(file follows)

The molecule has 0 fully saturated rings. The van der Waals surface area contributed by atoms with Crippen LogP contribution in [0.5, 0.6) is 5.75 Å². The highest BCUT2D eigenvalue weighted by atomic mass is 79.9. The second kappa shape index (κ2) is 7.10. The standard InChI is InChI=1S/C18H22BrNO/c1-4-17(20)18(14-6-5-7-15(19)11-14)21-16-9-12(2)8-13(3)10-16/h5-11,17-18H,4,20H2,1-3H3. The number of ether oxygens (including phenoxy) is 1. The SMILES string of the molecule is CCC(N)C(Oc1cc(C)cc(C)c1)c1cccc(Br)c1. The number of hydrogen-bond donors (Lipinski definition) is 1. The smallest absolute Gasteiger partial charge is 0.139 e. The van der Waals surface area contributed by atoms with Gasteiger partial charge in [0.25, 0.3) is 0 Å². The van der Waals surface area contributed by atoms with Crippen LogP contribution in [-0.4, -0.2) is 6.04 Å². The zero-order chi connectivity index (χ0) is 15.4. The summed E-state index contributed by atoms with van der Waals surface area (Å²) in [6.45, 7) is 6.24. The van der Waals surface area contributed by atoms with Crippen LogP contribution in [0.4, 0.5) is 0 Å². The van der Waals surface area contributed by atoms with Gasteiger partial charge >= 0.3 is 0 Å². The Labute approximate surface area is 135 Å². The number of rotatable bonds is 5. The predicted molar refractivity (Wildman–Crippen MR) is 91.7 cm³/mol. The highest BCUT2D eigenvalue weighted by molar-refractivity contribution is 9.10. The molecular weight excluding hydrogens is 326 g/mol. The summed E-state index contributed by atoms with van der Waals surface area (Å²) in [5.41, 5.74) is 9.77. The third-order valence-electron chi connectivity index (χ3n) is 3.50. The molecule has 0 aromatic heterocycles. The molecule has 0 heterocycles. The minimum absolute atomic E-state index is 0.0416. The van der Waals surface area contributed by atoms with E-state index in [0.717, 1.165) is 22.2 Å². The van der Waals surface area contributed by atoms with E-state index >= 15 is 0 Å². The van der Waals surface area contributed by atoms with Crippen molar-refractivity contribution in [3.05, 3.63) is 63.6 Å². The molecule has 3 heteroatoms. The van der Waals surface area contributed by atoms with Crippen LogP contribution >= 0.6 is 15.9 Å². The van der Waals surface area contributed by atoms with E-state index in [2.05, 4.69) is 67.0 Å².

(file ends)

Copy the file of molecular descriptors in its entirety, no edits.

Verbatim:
The molecule has 0 fully saturated rings. The van der Waals surface area contributed by atoms with Crippen LogP contribution in [0.5, 0.6) is 5.75 Å². The highest BCUT2D eigenvalue weighted by atomic mass is 79.9. The second kappa shape index (κ2) is 7.10. The standard InChI is InChI=1S/C18H22BrNO/c1-4-17(20)18(14-6-5-7-15(19)11-14)21-16-9-12(2)8-13(3)10-16/h5-11,17-18H,4,20H2,1-3H3. The number of ether oxygens (including phenoxy) is 1. The SMILES string of the molecule is CCC(N)C(Oc1cc(C)cc(C)c1)c1cccc(Br)c1. The number of hydrogen-bond donors (Lipinski definition) is 1. The smallest absolute Gasteiger partial charge is 0.139 e. The van der Waals surface area contributed by atoms with Gasteiger partial charge in [0.25, 0.3) is 0 Å². The van der Waals surface area contributed by atoms with Crippen LogP contribution in [-0.4, -0.2) is 6.04 Å². The zero-order chi connectivity index (χ0) is 15.4. The summed E-state index contributed by atoms with van der Waals surface area (Å²) in [6.45, 7) is 6.24. The van der Waals surface area contributed by atoms with Crippen LogP contribution in [0.4, 0.5) is 0 Å². The van der Waals surface area contributed by atoms with Gasteiger partial charge >= 0.3 is 0 Å². The Labute approximate surface area is 135 Å². The number of rotatable bonds is 5. The predicted molar refractivity (Wildman–Crippen MR) is 91.7 cm³/mol. The highest BCUT2D eigenvalue weighted by molar-refractivity contribution is 9.10. The molecular weight excluding hydrogens is 326 g/mol. The summed E-state index contributed by atoms with van der Waals surface area (Å²) in [5.41, 5.74) is 9.77. The third-order valence-electron chi connectivity index (χ3n) is 3.50. The molecule has 0 aromatic heterocycles. The molecule has 0 heterocycles. The minimum absolute atomic E-state index is 0.0416. The van der Waals surface area contributed by atoms with E-state index in [0.717, 1.165) is 22.2 Å². The van der Waals surface area contributed by atoms with E-state index >= 15 is 0 Å². The van der Waals surface area contributed by atoms with Crippen molar-refractivity contribution in [3.05, 3.63) is 63.6 Å². The molecule has 3 heteroatoms. The van der Waals surface area contributed by atoms with Crippen LogP contribution >= 0.6 is 15.9 Å². The van der Waals surface area contributed by atoms with E-state index in [2.05, 4.69) is 67.0 Å².